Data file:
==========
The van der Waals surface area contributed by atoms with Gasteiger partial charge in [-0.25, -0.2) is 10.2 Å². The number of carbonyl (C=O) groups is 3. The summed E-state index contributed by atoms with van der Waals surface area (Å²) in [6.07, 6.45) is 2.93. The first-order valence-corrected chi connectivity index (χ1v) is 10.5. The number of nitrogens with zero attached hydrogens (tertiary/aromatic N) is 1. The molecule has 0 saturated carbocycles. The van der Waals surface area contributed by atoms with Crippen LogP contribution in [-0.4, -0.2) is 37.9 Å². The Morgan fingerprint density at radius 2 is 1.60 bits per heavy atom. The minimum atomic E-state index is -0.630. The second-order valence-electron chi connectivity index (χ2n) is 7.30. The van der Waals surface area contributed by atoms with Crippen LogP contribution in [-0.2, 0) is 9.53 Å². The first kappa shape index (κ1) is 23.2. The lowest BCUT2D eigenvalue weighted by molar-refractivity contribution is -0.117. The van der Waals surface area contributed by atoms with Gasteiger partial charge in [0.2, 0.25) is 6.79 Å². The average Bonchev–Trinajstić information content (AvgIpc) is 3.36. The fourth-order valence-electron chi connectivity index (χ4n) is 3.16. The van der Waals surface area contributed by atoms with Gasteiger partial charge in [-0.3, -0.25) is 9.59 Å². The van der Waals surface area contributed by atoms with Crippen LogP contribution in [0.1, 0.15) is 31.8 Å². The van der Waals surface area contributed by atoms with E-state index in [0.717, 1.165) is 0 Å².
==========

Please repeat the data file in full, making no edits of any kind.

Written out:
The van der Waals surface area contributed by atoms with Gasteiger partial charge in [-0.25, -0.2) is 10.2 Å². The number of carbonyl (C=O) groups is 3. The summed E-state index contributed by atoms with van der Waals surface area (Å²) in [6.07, 6.45) is 2.93. The first-order valence-corrected chi connectivity index (χ1v) is 10.5. The number of nitrogens with zero attached hydrogens (tertiary/aromatic N) is 1. The molecule has 0 saturated carbocycles. The van der Waals surface area contributed by atoms with Crippen LogP contribution in [-0.4, -0.2) is 37.9 Å². The Morgan fingerprint density at radius 2 is 1.60 bits per heavy atom. The minimum atomic E-state index is -0.630. The second-order valence-electron chi connectivity index (χ2n) is 7.30. The van der Waals surface area contributed by atoms with Crippen LogP contribution in [-0.2, 0) is 9.53 Å². The first kappa shape index (κ1) is 23.2. The lowest BCUT2D eigenvalue weighted by molar-refractivity contribution is -0.117. The van der Waals surface area contributed by atoms with Gasteiger partial charge in [0.2, 0.25) is 6.79 Å². The average Bonchev–Trinajstić information content (AvgIpc) is 3.36. The fourth-order valence-electron chi connectivity index (χ4n) is 3.16. The van der Waals surface area contributed by atoms with Gasteiger partial charge in [-0.3, -0.25) is 9.59 Å². The van der Waals surface area contributed by atoms with Crippen LogP contribution in [0.1, 0.15) is 31.8 Å². The van der Waals surface area contributed by atoms with E-state index in [0.717, 1.165) is 0 Å².